“Bad” is not only a multi-platinum album; it is a cultural phenomenon. The album was number one around the world, made history with five consecutive number one singles on the Billboard chart, produced nine chart-topping singles, and nine groundbreaking and iconic short films, including “Smooth Criminal,” “The Way You Make Me Feel” and “Bad.” To date, the “Bad” album has generated over 45 million units in sales. The “BAD World Tour” was Jackson’s first concert tour as a solo artist, and his only North American tour, and included 123 concerts attended by more than 4.4 million fans over 16 months. When it concluded, the tour had shattered all previous touring records for attendance and local gross revenue.
Even so, Jackson reportedly felt some anxiety over the project, which followed “Thriller,” a masterpiece that remains the bestselling album of all time.
“He wanted to top himself every time he came out,” said filmmaker Spike Lee, who directed the video for Jackson’s “They Don’t Really Care About Us.” At the 69th Annual Venice Film Festival, Lee premiered “Bad 25,” his documentary commemorating the 25th anniversary of the album being released on Aug. 31, 1987. The film will makes its broadcast debut this Thanksgiving on ABC.
As the world awaits the next George Lucas blockbuster or lines up for the next sure shot romantic comedy, “Pariah,” a small but engrossing film open in theaters today, is definitely worthy of attention.
Written and directed by Dee Rees and executive produced by Spike Lee, “Pariah,” originally a short film, was a finalist for the 2009 Sundance/NHK International Award. The expanded feature film had its world premiere at the 2012 Sundance Film Festival, and was honored with the Festival’s (U.S. Dramatic Competition) Excellence in Cinematography Award (Bradford Young).
“Pariah” is the provocative coming of age story of 17-year-old Alike (pronounced ah-lee-kay), a sweet, sensitive girl who does well in school and writes insightful, heartfelt poetry. Alike lives with her parents, Audrey (Kim Wayans) and Arthur (Charles Parnell) and her younger sister, Sharonda (Sahra Mellesse), in Brooklyn’s Fort Greene neighborhood. While she adores her father, Alike’s mother, who calls her “Lee,” sees her older daughter as an incorrigible “tomboy,” and works overtime at turning her into a “girly-girl.”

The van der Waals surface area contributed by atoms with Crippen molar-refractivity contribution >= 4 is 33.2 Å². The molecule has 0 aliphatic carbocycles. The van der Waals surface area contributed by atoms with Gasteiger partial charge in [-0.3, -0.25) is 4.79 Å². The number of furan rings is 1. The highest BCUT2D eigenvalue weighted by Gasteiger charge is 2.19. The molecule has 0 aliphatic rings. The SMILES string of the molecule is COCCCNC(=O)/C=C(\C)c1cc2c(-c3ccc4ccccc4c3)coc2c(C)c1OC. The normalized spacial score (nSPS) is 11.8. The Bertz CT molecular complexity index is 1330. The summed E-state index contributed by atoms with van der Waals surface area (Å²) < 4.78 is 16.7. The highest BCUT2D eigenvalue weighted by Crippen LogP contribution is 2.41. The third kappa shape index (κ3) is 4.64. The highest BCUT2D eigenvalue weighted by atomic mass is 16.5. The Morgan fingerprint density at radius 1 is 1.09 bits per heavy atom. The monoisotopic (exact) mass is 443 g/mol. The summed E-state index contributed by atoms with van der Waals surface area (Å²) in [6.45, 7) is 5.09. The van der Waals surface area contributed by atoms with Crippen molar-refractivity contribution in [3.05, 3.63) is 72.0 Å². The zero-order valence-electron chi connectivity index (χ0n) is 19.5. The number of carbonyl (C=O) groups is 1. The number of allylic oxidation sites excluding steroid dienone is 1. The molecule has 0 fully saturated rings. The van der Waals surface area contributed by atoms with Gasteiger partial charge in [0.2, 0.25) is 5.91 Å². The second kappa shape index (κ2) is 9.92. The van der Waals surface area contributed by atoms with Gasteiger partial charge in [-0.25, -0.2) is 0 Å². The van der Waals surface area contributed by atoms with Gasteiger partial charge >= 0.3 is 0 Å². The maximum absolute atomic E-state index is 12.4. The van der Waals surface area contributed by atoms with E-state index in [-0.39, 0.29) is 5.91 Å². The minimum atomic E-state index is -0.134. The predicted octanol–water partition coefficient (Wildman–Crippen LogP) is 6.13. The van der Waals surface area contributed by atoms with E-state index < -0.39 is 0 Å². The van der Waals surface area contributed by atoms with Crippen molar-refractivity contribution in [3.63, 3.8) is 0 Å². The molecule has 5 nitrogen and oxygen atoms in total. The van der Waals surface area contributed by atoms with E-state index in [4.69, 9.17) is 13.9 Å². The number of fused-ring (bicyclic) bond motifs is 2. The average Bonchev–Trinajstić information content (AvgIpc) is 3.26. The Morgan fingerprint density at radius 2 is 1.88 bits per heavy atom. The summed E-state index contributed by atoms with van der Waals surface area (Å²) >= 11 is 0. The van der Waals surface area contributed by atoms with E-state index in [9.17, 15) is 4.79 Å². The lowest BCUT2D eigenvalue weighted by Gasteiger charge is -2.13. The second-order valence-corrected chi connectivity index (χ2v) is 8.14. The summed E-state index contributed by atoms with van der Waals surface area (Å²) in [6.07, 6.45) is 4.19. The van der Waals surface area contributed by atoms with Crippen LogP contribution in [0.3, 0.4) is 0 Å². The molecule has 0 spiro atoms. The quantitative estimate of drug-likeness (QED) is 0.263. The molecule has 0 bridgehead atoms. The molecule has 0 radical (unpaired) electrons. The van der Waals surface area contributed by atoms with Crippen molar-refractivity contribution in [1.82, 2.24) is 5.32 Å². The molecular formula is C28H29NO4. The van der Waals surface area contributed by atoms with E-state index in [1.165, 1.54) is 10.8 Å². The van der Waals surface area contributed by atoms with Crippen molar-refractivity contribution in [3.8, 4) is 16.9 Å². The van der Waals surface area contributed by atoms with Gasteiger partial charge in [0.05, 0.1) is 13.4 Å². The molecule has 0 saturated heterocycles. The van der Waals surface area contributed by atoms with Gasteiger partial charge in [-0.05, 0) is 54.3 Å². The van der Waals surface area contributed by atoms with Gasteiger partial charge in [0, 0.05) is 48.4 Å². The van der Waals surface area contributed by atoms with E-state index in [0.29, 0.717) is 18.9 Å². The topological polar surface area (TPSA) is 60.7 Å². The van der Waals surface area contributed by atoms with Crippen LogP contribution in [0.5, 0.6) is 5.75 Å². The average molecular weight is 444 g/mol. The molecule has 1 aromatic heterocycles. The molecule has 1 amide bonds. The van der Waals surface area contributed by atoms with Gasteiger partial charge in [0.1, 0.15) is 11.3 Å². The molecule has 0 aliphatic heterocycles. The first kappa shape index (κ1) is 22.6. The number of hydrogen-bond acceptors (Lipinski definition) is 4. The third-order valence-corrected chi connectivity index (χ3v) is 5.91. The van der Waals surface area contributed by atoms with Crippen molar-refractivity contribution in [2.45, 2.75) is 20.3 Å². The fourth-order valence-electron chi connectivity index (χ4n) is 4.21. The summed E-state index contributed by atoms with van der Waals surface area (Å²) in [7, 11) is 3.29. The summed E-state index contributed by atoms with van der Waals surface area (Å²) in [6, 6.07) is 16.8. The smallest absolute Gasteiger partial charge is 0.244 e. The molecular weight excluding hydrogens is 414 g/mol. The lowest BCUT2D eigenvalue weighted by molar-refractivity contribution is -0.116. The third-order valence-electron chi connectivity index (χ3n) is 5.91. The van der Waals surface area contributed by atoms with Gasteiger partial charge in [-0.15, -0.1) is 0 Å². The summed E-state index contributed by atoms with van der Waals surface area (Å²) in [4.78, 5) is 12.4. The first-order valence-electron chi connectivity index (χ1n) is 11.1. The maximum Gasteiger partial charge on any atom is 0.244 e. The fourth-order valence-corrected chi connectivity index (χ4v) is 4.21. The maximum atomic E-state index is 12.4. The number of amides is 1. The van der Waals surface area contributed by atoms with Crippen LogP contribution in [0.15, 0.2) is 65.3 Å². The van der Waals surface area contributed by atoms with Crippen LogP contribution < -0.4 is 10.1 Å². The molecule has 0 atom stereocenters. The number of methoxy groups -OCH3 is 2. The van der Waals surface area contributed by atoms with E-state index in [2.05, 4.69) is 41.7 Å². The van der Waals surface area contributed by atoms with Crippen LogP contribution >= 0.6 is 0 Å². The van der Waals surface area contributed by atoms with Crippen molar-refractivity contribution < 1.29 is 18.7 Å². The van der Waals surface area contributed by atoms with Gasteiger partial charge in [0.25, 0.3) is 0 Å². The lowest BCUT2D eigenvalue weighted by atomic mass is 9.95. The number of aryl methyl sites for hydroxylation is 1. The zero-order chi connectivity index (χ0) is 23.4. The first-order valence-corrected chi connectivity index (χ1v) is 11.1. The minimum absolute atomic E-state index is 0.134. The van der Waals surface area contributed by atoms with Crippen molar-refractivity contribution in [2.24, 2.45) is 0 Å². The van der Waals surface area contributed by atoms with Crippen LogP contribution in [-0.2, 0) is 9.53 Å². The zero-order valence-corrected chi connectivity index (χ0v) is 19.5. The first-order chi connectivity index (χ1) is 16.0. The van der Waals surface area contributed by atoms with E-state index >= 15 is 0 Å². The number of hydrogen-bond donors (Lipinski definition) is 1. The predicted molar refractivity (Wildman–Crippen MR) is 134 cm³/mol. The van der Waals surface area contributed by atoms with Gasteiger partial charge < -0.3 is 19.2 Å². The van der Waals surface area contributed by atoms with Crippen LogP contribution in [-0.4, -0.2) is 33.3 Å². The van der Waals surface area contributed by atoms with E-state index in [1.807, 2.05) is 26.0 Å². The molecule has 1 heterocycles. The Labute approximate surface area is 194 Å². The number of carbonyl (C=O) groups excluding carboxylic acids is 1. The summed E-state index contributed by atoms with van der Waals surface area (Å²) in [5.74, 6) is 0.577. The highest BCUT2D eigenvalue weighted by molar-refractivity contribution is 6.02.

Meanwhile, Alike is living a double life, having discovered and embraced her identity as a lesbian. While she dresses in men’s clothing (often changing clothes on the bus) and secretly frequents gay clubs with her best friend, “out” lesbian Laura (whom her mother can’t stand), Alike is still not quite comfortable in her own skin. The more she struggles to claim her identity, the more confused she becomes, and Audrey unwittingly complicates the issue even further when she encourages (forces) Alike’s friendship with Bina (Aasha Davis) the daughter of a co-worker. While Sharonda is aware of her big sister’s sexuality and is totally cool with it, Alike is constantly wrestling with the prospect of telling her parents — although on a certain level they are both aware that she is gay but are in denial about it.
“Pariah” is inspired by Rees’ personal experience, and she does an excellent job of handling this sensitive subject matter, particularly with a main character that is so young. This film could have become a pornographic spectacle, but in Rees’ hands it is the riveting personal journey of a girl who has made a life-changing discovery, but has no idea what to do with the information.
The talented Adepero Oduye delivers a brilliant portrayal of the confused Alike, who is sincerely looking for love, but simply doesn’t know whom to trust. Although Oduye is in her 30s, she is completely convincing as a 17-year-old high school student.
Kim Wayans, who is best known for her outrageous comedic escapades, was so deeply immersed in the role of angst-ridden Audrey that the film was almost at the half over before I recognized her.
While this fascinating film brings to light a sub-culture that may be unfamiliar to some, “Pariah” is basically a story of friendship, family and acceptance. (Rated “R”)
“Riverdance” proudly returns to Philadelphia and the Merriam Theater for two days only, May 11-13, marking the end of an era.
After some 1,500 dancers, 15,000 hours of rehearsal, 14,000 dance shoes, and 16 years later, the worldwide phenomenon that branded Irish step dancing is finally coming to a close in the United States — although it will continue on in other countries.
“Riverdance” producer Moya Doherty acknowledges that no one ever thought that a show like this would still be running all these years later. “Three years ago we embarked on our farewell tour, saying good-bye to every city in North America we have ever played in over the years. And now our troupe will say goodbye forever to the U.S.